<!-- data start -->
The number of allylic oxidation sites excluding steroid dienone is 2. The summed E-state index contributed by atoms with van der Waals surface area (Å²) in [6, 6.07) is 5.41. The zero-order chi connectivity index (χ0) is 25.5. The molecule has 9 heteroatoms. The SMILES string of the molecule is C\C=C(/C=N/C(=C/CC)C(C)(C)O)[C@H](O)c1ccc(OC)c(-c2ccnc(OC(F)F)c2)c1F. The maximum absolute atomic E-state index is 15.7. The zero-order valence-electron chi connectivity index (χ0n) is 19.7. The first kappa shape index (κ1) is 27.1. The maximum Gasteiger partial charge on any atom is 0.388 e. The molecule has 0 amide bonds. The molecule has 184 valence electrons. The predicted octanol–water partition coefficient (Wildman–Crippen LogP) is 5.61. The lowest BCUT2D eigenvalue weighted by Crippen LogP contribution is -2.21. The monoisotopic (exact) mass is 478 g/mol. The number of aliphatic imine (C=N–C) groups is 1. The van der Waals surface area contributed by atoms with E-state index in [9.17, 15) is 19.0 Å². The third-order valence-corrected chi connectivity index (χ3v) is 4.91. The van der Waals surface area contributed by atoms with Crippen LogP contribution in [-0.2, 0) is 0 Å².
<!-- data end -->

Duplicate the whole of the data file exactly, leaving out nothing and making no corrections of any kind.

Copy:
The number of allylic oxidation sites excluding steroid dienone is 2. The summed E-state index contributed by atoms with van der Waals surface area (Å²) in [6, 6.07) is 5.41. The zero-order chi connectivity index (χ0) is 25.5. The molecule has 9 heteroatoms. The SMILES string of the molecule is C\C=C(/C=N/C(=C/CC)C(C)(C)O)[C@H](O)c1ccc(OC)c(-c2ccnc(OC(F)F)c2)c1F. The maximum absolute atomic E-state index is 15.7. The zero-order valence-electron chi connectivity index (χ0n) is 19.7. The first kappa shape index (κ1) is 27.1. The maximum Gasteiger partial charge on any atom is 0.388 e. The molecule has 0 amide bonds. The molecule has 184 valence electrons. The predicted octanol–water partition coefficient (Wildman–Crippen LogP) is 5.61. The lowest BCUT2D eigenvalue weighted by Crippen LogP contribution is -2.21. The monoisotopic (exact) mass is 478 g/mol. The number of aliphatic imine (C=N–C) groups is 1. The van der Waals surface area contributed by atoms with E-state index in [9.17, 15) is 19.0 Å². The third-order valence-corrected chi connectivity index (χ3v) is 4.91. The van der Waals surface area contributed by atoms with Crippen LogP contribution in [-0.2, 0) is 0 Å².